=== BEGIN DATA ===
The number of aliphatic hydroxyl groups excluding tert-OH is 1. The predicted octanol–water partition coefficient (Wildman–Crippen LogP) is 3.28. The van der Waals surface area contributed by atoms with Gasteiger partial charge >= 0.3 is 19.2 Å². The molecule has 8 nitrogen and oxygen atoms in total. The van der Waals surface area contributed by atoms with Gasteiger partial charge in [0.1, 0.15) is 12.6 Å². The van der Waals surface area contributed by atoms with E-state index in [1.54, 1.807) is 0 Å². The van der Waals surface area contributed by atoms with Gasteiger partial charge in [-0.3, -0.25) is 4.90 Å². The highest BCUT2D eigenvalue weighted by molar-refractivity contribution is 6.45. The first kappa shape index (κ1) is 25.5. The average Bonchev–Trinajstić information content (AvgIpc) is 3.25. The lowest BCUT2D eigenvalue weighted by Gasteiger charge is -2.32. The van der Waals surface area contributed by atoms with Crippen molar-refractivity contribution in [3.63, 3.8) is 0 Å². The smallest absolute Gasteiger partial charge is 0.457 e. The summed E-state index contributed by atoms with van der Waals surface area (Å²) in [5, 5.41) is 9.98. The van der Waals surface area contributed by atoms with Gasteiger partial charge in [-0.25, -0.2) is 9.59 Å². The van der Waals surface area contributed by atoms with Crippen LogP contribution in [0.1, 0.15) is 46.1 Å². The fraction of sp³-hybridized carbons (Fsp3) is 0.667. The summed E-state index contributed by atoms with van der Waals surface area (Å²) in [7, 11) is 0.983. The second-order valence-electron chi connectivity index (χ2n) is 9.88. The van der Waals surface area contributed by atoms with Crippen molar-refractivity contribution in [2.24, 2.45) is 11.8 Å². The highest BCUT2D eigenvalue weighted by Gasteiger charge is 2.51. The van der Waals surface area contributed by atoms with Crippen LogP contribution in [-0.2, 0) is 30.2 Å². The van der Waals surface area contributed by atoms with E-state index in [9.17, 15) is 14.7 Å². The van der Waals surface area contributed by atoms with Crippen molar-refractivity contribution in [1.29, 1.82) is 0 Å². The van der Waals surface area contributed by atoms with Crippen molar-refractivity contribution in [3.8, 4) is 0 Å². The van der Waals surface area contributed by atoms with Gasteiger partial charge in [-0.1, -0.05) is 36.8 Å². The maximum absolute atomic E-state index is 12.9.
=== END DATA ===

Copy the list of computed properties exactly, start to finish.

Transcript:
The number of aliphatic hydroxyl groups excluding tert-OH is 1. The predicted octanol–water partition coefficient (Wildman–Crippen LogP) is 3.28. The van der Waals surface area contributed by atoms with Gasteiger partial charge >= 0.3 is 19.2 Å². The molecule has 8 nitrogen and oxygen atoms in total. The van der Waals surface area contributed by atoms with Gasteiger partial charge in [0.1, 0.15) is 12.6 Å². The van der Waals surface area contributed by atoms with E-state index in [1.54, 1.807) is 0 Å². The van der Waals surface area contributed by atoms with Gasteiger partial charge in [-0.3, -0.25) is 4.90 Å². The highest BCUT2D eigenvalue weighted by molar-refractivity contribution is 6.45. The first kappa shape index (κ1) is 25.5. The average Bonchev–Trinajstić information content (AvgIpc) is 3.25. The lowest BCUT2D eigenvalue weighted by Gasteiger charge is -2.32. The van der Waals surface area contributed by atoms with Crippen molar-refractivity contribution in [3.63, 3.8) is 0 Å². The smallest absolute Gasteiger partial charge is 0.457 e. The summed E-state index contributed by atoms with van der Waals surface area (Å²) in [5, 5.41) is 9.98. The van der Waals surface area contributed by atoms with Gasteiger partial charge in [-0.25, -0.2) is 9.59 Å². The van der Waals surface area contributed by atoms with Crippen LogP contribution in [0.1, 0.15) is 46.1 Å². The fraction of sp³-hybridized carbons (Fsp3) is 0.667. The summed E-state index contributed by atoms with van der Waals surface area (Å²) in [7, 11) is 0.983. The second-order valence-electron chi connectivity index (χ2n) is 9.88. The van der Waals surface area contributed by atoms with Crippen molar-refractivity contribution in [2.24, 2.45) is 11.8 Å². The highest BCUT2D eigenvalue weighted by Gasteiger charge is 2.51. The van der Waals surface area contributed by atoms with Crippen LogP contribution in [-0.2, 0) is 30.2 Å². The van der Waals surface area contributed by atoms with E-state index in [9.17, 15) is 14.7 Å². The van der Waals surface area contributed by atoms with Crippen molar-refractivity contribution in [1.29, 1.82) is 0 Å². The van der Waals surface area contributed by atoms with Crippen molar-refractivity contribution in [3.8, 4) is 0 Å². The van der Waals surface area contributed by atoms with Gasteiger partial charge in [-0.1, -0.05) is 36.8 Å². The maximum absolute atomic E-state index is 12.9.